And the only thing they have to support their catastrophic predictions is models; which so far have been shown to be pretty much useless when compared to empirical evidence (that thing that science is supposed to be about).

  • Gil G

    So would deniers drop the term "alarmist" label? No? Oh well.

  • Matthew Slyfield

    "man-made climate catastrophe denier"

    Too long for the other side to remember.

  • Matthew Slyfield

    In what way is alarmist not accurate?

  • marque2

    And in what way does alarmist have an extremely negative historical connotation?

  • Settin it str8

    My thing is this. Obviously there have been changes in "climate". See the Kansas area dustbowl of a few decades ago. But what i have a problem with is the "alarmists" claiming this is all to do with man-made variables. I know i'm gonna be "shamed" for not having more specifics, but recall watching a show recently on Discovery where they were analyzing the levels of CO2 in the atmosphere by examining the characteristics of a certain plant whose basic makeup hasn't changed in millions of years. They were able to discern that based on the amount of CO2 receptors in this specific plant over time, there WERE changes in the CO2 levels. And approximately 2.5 MILLION years ago, there were over 3 times the amount of CO2 in the atmosphere. Yet, none of it would have been MAN-MADE. So, slow the roll, Al Gore and friends.

  • Bram

    I prefer "Failed Hypothesis Doubter".

    When the folks putting out the CO2 climate hypotheses can back them up with data that even shows correlation, I'll start paying attention.

    When the real, peer-reviewed data shows causation and man-made climate change is elevated from to the status of a theory, I'll elevate to skeptical.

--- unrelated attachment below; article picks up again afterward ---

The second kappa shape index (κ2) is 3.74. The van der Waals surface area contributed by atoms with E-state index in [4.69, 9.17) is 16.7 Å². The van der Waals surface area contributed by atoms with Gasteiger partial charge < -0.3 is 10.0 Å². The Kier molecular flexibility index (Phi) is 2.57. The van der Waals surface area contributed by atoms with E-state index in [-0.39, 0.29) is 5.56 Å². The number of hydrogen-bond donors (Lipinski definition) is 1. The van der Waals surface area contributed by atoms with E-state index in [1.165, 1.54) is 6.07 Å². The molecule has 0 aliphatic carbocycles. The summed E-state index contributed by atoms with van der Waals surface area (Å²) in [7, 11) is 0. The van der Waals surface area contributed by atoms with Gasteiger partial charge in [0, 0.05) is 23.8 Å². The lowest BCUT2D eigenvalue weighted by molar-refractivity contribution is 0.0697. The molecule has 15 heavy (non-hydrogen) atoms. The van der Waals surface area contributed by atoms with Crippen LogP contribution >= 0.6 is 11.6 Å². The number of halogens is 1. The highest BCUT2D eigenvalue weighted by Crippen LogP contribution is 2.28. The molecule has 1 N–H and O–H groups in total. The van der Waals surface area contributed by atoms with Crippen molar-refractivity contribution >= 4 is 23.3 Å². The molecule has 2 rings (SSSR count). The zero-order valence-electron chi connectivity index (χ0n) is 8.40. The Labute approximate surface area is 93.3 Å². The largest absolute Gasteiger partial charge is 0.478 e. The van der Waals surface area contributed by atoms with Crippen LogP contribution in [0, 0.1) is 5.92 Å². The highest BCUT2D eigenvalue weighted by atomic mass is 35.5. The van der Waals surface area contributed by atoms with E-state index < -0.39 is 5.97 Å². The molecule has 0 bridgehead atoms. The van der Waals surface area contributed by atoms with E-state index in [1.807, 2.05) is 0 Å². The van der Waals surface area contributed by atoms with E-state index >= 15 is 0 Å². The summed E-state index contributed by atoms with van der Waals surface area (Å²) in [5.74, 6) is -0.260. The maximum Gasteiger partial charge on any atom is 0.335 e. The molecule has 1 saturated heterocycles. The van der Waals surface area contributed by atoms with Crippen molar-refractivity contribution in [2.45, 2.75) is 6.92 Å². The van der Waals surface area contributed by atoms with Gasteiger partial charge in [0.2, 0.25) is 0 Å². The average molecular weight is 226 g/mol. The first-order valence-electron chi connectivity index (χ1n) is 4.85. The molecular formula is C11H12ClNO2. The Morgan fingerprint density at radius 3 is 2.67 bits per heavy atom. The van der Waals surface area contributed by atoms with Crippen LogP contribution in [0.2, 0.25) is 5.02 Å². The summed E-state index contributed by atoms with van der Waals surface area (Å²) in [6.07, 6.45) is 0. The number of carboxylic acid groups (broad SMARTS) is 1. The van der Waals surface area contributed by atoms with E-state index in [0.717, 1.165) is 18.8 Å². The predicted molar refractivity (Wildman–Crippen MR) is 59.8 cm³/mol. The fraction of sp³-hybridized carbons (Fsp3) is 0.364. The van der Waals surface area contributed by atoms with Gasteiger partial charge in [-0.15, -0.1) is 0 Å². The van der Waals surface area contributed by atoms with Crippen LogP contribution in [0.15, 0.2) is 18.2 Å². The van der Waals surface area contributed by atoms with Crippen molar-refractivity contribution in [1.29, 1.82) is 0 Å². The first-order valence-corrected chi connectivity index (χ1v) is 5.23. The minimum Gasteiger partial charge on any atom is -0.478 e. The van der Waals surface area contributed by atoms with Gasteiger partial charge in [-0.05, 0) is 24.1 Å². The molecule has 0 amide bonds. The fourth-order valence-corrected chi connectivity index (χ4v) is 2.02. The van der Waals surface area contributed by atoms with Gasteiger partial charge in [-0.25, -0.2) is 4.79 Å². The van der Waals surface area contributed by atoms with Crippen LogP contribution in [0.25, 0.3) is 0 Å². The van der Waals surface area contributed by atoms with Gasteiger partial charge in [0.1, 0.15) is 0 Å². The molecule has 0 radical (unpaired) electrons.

• Patrick Henry,The2nd

    As Matt said, Alarmist is an accurate description. Denier is not.

  • FelineCannonball

    Yes, in the Pliocene we had similar levels of CO2 (due to natural processes) to ones we have today due to anthropogenic emissions (400 ppm). You're numbers are a little off, but if you go back further in time we did see 1000 ppm, 5000 ppm, etc.

    Pliocene climate (in equilibrium with 400 ppm) included an ice-free Greenland and a metastable West Antarctic ice sheet (it oscillated with glacial/deglacial cycles). Sea level was higher by 40+ feet. Climate models support the idea that we'll basically snap back into this state when we slowly approach the new equilibrium -- waiting for the ocean to mix, glaciers to melt, deep soils to warm, deep sea sediments to warm, etc. The Pliocene was a pretty happy time for life on earth, but the rate of change back toward that climate state may challenge today's life due to fast rate of change and limits to rates of migration/evolution. It may also challenge us a bit because much smaller shifts in climate (or oscillations within climate states -- like the dust bowl, or Anasazi/Mayan drought related collapses) can impact agricultural areas -- especially those which are currently reliant on rainfall rather than irrigation. I'd say flexibility in food production and food transport will alleviate most of these concerns. That's basically the sum of it. You can't really take CO2 out of the atmosphere and the persistence of our CO2 emissions will be on the order of 100,000 years. So living with it is the only real option.

    If we were capable of pushing things up to 5000 ppm+ then there would be a bit more room for alarm. But I don't think that shows up in economic models. In the past levels of pCO2 this high have resulted in a warm stagnant ocean with stable stratification (global oceanic anoxia -- and associated marine mass extinctions), polar forests, and life in the center of continents that hides underground for 6 months every summer.

  • OldNHMan